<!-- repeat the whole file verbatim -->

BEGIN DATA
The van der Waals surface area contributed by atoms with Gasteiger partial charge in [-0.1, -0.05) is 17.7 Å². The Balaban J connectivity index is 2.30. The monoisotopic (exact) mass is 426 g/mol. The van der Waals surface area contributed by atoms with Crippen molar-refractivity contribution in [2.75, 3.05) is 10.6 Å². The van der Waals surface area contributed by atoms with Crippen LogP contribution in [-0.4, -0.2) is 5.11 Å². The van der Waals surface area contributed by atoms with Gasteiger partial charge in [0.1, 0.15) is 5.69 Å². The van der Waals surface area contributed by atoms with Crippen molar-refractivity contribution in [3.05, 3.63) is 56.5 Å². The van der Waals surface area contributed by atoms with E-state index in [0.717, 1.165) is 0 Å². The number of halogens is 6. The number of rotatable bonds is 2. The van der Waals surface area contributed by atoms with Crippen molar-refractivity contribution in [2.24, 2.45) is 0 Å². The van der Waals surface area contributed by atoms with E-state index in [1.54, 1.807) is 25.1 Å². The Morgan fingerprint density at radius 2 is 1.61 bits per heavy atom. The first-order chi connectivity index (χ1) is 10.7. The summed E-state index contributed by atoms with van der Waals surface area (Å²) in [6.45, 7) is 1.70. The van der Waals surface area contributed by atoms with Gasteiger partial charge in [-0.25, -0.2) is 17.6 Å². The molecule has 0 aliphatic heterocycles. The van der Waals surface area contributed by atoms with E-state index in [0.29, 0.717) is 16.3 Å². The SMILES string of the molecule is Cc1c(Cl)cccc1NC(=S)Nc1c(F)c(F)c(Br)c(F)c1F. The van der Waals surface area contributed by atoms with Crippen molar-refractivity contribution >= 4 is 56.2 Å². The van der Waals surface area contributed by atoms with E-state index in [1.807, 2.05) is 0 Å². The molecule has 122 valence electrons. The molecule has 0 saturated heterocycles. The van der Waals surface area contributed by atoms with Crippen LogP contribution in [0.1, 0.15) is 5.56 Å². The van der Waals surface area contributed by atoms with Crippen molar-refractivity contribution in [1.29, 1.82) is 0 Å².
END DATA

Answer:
The van der Waals surface area contributed by atoms with Gasteiger partial charge in [-0.1, -0.05) is 17.7 Å². The Balaban J connectivity index is 2.30. The monoisotopic (exact) mass is 426 g/mol. The van der Waals surface area contributed by atoms with Crippen molar-refractivity contribution in [2.75, 3.05) is 10.6 Å². The van der Waals surface area contributed by atoms with Crippen LogP contribution in [-0.4, -0.2) is 5.11 Å². The van der Waals surface area contributed by atoms with Gasteiger partial charge in [0.1, 0.15) is 5.69 Å². The van der Waals surface area contributed by atoms with Crippen molar-refractivity contribution in [3.05, 3.63) is 56.5 Å². The van der Waals surface area contributed by atoms with E-state index in [0.717, 1.165) is 0 Å². The number of halogens is 6. The number of rotatable bonds is 2. The van der Waals surface area contributed by atoms with Crippen molar-refractivity contribution in [2.24, 2.45) is 0 Å². The van der Waals surface area contributed by atoms with E-state index in [1.54, 1.807) is 25.1 Å². The Morgan fingerprint density at radius 2 is 1.61 bits per heavy atom. The first-order chi connectivity index (χ1) is 10.7. The summed E-state index contributed by atoms with van der Waals surface area (Å²) in [6.45, 7) is 1.70. The van der Waals surface area contributed by atoms with Gasteiger partial charge in [-0.25, -0.2) is 17.6 Å². The molecule has 0 aliphatic heterocycles. The van der Waals surface area contributed by atoms with E-state index in [0.29, 0.717) is 16.3 Å². The SMILES string of the molecule is Cc1c(Cl)cccc1NC(=S)Nc1c(F)c(F)c(Br)c(F)c1F. The van der Waals surface area contributed by atoms with Crippen molar-refractivity contribution >= 4 is 56.2 Å². The van der Waals surface area contributed by atoms with E-state index in [1.807, 2.05) is 0 Å². The molecule has 122 valence electrons. The molecule has 0 saturated heterocycles. The van der Waals surface area contributed by atoms with Crippen LogP contribution in [0.1, 0.15) is 5.56 Å². The van der Waals surface area contributed by atoms with Crippen molar-refractivity contribution in [1.29, 1.82) is 0 Å².